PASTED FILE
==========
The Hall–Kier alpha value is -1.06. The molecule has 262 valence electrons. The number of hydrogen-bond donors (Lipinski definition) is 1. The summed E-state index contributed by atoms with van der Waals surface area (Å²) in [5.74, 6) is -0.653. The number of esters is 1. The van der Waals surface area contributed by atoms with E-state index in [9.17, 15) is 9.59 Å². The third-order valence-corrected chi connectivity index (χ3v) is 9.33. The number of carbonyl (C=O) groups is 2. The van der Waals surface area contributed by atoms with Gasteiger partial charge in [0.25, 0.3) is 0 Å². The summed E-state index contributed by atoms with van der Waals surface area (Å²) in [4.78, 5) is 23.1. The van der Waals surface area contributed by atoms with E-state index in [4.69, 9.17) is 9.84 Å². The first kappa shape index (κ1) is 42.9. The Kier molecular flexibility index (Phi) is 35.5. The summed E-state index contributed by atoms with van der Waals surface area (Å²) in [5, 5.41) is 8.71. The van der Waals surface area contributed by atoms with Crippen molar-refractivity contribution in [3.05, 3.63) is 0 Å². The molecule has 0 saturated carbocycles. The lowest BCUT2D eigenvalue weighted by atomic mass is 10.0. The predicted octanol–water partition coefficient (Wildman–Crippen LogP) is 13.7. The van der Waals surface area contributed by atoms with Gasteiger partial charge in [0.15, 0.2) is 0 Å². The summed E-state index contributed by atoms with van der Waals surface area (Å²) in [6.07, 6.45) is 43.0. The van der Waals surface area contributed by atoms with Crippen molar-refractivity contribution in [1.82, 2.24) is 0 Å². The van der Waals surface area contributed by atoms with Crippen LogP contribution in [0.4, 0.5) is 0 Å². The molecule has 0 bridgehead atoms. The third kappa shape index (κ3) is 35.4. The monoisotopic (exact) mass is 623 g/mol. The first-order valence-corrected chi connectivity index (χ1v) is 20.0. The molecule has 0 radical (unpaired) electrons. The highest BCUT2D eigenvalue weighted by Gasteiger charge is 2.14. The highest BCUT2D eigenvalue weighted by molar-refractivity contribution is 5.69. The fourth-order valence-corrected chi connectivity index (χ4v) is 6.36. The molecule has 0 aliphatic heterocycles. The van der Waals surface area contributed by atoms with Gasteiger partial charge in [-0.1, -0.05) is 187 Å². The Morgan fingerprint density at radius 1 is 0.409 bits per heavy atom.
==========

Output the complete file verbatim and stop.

The Hall–Kier alpha value is -1.06. The molecule has 262 valence electrons. The number of hydrogen-bond donors (Lipinski definition) is 1. The summed E-state index contributed by atoms with van der Waals surface area (Å²) in [5.74, 6) is -0.653. The number of esters is 1. The van der Waals surface area contributed by atoms with E-state index in [9.17, 15) is 9.59 Å². The third-order valence-corrected chi connectivity index (χ3v) is 9.33. The number of carbonyl (C=O) groups is 2. The van der Waals surface area contributed by atoms with Gasteiger partial charge in [0.25, 0.3) is 0 Å². The summed E-state index contributed by atoms with van der Waals surface area (Å²) in [4.78, 5) is 23.1. The van der Waals surface area contributed by atoms with E-state index in [4.69, 9.17) is 9.84 Å². The first kappa shape index (κ1) is 42.9. The Kier molecular flexibility index (Phi) is 35.5. The summed E-state index contributed by atoms with van der Waals surface area (Å²) in [5, 5.41) is 8.71. The van der Waals surface area contributed by atoms with Crippen molar-refractivity contribution in [3.05, 3.63) is 0 Å². The molecule has 0 saturated carbocycles. The lowest BCUT2D eigenvalue weighted by atomic mass is 10.0. The predicted octanol–water partition coefficient (Wildman–Crippen LogP) is 13.7. The van der Waals surface area contributed by atoms with Gasteiger partial charge in [0.15, 0.2) is 0 Å². The summed E-state index contributed by atoms with van der Waals surface area (Å²) in [6.07, 6.45) is 43.0. The van der Waals surface area contributed by atoms with Crippen molar-refractivity contribution in [1.82, 2.24) is 0 Å². The van der Waals surface area contributed by atoms with Crippen LogP contribution in [0.4, 0.5) is 0 Å². The molecule has 0 bridgehead atoms. The third kappa shape index (κ3) is 35.4. The monoisotopic (exact) mass is 623 g/mol. The first-order valence-corrected chi connectivity index (χ1v) is 20.0. The molecule has 0 radical (unpaired) electrons. The highest BCUT2D eigenvalue weighted by Gasteiger charge is 2.14. The highest BCUT2D eigenvalue weighted by molar-refractivity contribution is 5.69. The fourth-order valence-corrected chi connectivity index (χ4v) is 6.36. The molecule has 0 aliphatic heterocycles. The van der Waals surface area contributed by atoms with Gasteiger partial charge in [-0.1, -0.05) is 187 Å². The Morgan fingerprint density at radius 1 is 0.409 bits per heavy atom.